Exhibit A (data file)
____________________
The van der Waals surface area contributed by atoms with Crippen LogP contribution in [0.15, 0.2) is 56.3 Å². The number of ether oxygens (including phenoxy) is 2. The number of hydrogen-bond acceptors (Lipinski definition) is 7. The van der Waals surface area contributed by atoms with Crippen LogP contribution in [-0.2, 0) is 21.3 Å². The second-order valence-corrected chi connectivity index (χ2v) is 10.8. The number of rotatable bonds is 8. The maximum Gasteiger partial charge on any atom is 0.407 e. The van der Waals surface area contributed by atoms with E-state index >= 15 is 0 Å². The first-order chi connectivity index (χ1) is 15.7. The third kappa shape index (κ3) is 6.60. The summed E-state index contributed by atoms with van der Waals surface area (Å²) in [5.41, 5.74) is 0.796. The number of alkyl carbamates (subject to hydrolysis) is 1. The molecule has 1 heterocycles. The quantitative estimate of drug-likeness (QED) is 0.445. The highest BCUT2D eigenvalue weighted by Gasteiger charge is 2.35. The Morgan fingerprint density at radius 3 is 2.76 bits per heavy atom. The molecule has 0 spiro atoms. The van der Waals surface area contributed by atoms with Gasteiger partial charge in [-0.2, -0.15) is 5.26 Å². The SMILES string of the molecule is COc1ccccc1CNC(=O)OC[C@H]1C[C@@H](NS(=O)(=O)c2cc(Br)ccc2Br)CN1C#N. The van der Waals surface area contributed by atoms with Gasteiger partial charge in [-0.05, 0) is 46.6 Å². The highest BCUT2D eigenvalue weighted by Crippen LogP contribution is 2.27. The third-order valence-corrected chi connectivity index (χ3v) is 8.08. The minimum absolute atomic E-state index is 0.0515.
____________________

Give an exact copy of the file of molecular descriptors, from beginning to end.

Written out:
The van der Waals surface area contributed by atoms with Crippen LogP contribution in [0.15, 0.2) is 56.3 Å². The number of ether oxygens (including phenoxy) is 2. The number of hydrogen-bond acceptors (Lipinski definition) is 7. The van der Waals surface area contributed by atoms with Crippen LogP contribution in [-0.2, 0) is 21.3 Å². The second-order valence-corrected chi connectivity index (χ2v) is 10.8. The number of rotatable bonds is 8. The maximum Gasteiger partial charge on any atom is 0.407 e. The van der Waals surface area contributed by atoms with E-state index >= 15 is 0 Å². The first-order chi connectivity index (χ1) is 15.7. The third kappa shape index (κ3) is 6.60. The summed E-state index contributed by atoms with van der Waals surface area (Å²) in [5.41, 5.74) is 0.796. The number of alkyl carbamates (subject to hydrolysis) is 1. The molecule has 1 heterocycles. The quantitative estimate of drug-likeness (QED) is 0.445. The highest BCUT2D eigenvalue weighted by Gasteiger charge is 2.35. The Morgan fingerprint density at radius 3 is 2.76 bits per heavy atom. The molecule has 0 spiro atoms. The van der Waals surface area contributed by atoms with Gasteiger partial charge in [-0.2, -0.15) is 5.26 Å². The SMILES string of the molecule is COc1ccccc1CNC(=O)OC[C@H]1C[C@@H](NS(=O)(=O)c2cc(Br)ccc2Br)CN1C#N. The van der Waals surface area contributed by atoms with Gasteiger partial charge in [-0.05, 0) is 46.6 Å². The highest BCUT2D eigenvalue weighted by Crippen LogP contribution is 2.27. The third-order valence-corrected chi connectivity index (χ3v) is 8.08. The minimum absolute atomic E-state index is 0.0515.